After stopping by Bon Voyage Vintage in Pioneer Square to take in Ten Hundred’s (aka PSmoov) art show I braved the cold to get down to Columbia City Theater for a much anticipated J. Wong show.
The Columbia City Theater (and its surrounding neighborhood) is an old school jewel in South Seattle. Beautiful brick architecture, and a cozy bar and restaurant space open up at show time to the tiered theater area with an gorgeous sound set up just intimate enough for this kind of show.
As usual, J. Wong opened up the show right on time, jumping into tracks from the new album Statue of Corrupted Endeavour. Wong finds a way to make his particular brand of carefully crafted songs look easy to play. Accompanied by only a bass player and drummer, his use of electric guitar more than compensated for the haunting keys and backing vocals that were not present for the live show. With some on time playing and behind the beat singing, and veteran drummer Andrew Rudd—who could clang beer cans together and make it sound like a well running train chugging down the tracks—behind him on rhythm, their songs were at once sad, exciting, and mesmerizing. After a short set of lonesome, densely layered country, J. Wong and crew retired to the bar.
What happened next was hilarious. Matt Hopper, who flew in from Alaska and threw a band of friends together for the evening, jumped on stage and got right into some painfully bad R&B revision work (think the Black Crowes with saxophone). Pandering to the crowd with a “What’s Up Seattle” and singing with a raspy drawl, he began to fight with his Gretsch hollow body through empty soul songs full of endless noodling solos. The band broke into such off key greats as Creedence Clearwater Revival’s "Green River," and had a saxophone player (complete with leather pants) come on stage to compete with Hopper for a few extra sexy riffs. Hopper sings with a boozy, mumbling wail, and he could’ve been singing the words from the label off a Pabst Blue Ribbon can for all I know. The whole thing came to a droll, merciful, halt when they closed with the most forbidden of all Seattle panders: a Nirvana cover ("Something in the Way").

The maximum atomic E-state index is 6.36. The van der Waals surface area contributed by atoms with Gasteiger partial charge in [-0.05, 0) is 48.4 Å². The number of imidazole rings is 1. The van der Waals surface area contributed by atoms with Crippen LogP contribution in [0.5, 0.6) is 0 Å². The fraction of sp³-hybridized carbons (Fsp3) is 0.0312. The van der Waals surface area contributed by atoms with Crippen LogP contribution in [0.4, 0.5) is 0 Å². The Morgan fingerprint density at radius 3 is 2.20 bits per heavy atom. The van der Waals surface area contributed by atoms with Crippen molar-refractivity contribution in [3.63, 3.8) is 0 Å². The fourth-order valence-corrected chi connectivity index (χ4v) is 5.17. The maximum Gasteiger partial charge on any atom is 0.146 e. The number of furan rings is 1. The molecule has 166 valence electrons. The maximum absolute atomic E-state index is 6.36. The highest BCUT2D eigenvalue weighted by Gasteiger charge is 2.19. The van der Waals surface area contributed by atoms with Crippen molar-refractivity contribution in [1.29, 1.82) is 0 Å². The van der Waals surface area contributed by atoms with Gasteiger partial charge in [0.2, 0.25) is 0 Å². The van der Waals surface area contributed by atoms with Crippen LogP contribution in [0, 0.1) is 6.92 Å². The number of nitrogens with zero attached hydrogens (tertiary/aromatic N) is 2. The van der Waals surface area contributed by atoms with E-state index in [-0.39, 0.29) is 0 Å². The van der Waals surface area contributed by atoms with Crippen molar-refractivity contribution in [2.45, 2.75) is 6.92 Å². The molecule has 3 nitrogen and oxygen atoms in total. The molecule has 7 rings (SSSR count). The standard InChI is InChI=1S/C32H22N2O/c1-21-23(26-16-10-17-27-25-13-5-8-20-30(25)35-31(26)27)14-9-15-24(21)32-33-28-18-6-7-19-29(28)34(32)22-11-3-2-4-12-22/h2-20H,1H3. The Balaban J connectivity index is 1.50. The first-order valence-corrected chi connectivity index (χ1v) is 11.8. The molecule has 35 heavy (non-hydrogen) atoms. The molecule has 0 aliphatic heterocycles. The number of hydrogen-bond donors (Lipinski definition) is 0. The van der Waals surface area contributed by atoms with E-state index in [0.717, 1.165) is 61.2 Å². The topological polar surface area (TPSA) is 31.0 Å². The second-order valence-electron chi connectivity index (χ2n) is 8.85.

Luckily for Widower, that’s a pretty easy act to follow. I’ve gone on record with my love for Widower’s self-titled, and with rumors of new work on the horizon from the combination of Kaylee Cole and Kevin Large, I was pretty excited. Real life gets in the way though, and while I do think Widower’s latest single "Oh Catherine, My Catherine", is one of the better songs I’ve heard all year, I’d be lying if I said it was a very good show. Maybe it was the drunken between-song banter, or maybe it was because Widower writes perfect songs and I just can’t see any reason why they would play covers of Wham!, Katy Perry, and Blink 182 to a completely captive audience. It wasn’t all bad, though, true to their recordings Kevin and Kaylee’s voices harmonize shockingly, beautifully well. Kaylee did her best to entertain and keep Kevin from rambling, but when he decided to abandon the setlist and play it by ear, time ran away and the set finished before it really got started. That being said, I’m looking very forward to hearing their new album and seeing them again.